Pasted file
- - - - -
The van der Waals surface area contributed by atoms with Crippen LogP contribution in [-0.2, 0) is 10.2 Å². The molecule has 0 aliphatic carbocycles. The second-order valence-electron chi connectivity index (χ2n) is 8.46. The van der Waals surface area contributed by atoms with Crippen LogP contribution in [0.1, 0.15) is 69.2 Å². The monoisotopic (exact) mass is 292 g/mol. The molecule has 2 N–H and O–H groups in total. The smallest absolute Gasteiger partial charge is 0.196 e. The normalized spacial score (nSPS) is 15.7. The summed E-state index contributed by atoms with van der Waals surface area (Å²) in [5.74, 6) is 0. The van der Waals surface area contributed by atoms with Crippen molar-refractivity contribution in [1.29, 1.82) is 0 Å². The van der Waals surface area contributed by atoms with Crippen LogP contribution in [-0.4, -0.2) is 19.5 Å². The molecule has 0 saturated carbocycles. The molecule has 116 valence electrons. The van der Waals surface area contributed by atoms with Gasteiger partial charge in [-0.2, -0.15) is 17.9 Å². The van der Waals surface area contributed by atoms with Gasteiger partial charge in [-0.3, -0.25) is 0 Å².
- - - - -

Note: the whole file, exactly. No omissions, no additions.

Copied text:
The van der Waals surface area contributed by atoms with Crippen LogP contribution in [-0.2, 0) is 10.2 Å². The molecule has 0 aliphatic carbocycles. The second-order valence-electron chi connectivity index (χ2n) is 8.46. The van der Waals surface area contributed by atoms with Crippen LogP contribution in [0.1, 0.15) is 69.2 Å². The monoisotopic (exact) mass is 292 g/mol. The molecule has 2 N–H and O–H groups in total. The smallest absolute Gasteiger partial charge is 0.196 e. The normalized spacial score (nSPS) is 15.7. The summed E-state index contributed by atoms with van der Waals surface area (Å²) in [5.74, 6) is 0. The van der Waals surface area contributed by atoms with Crippen molar-refractivity contribution in [1.29, 1.82) is 0 Å². The van der Waals surface area contributed by atoms with Crippen LogP contribution in [-0.4, -0.2) is 19.5 Å². The molecule has 0 saturated carbocycles. The molecule has 116 valence electrons. The van der Waals surface area contributed by atoms with Gasteiger partial charge in [-0.2, -0.15) is 17.9 Å². The van der Waals surface area contributed by atoms with Gasteiger partial charge in [-0.3, -0.25) is 0 Å².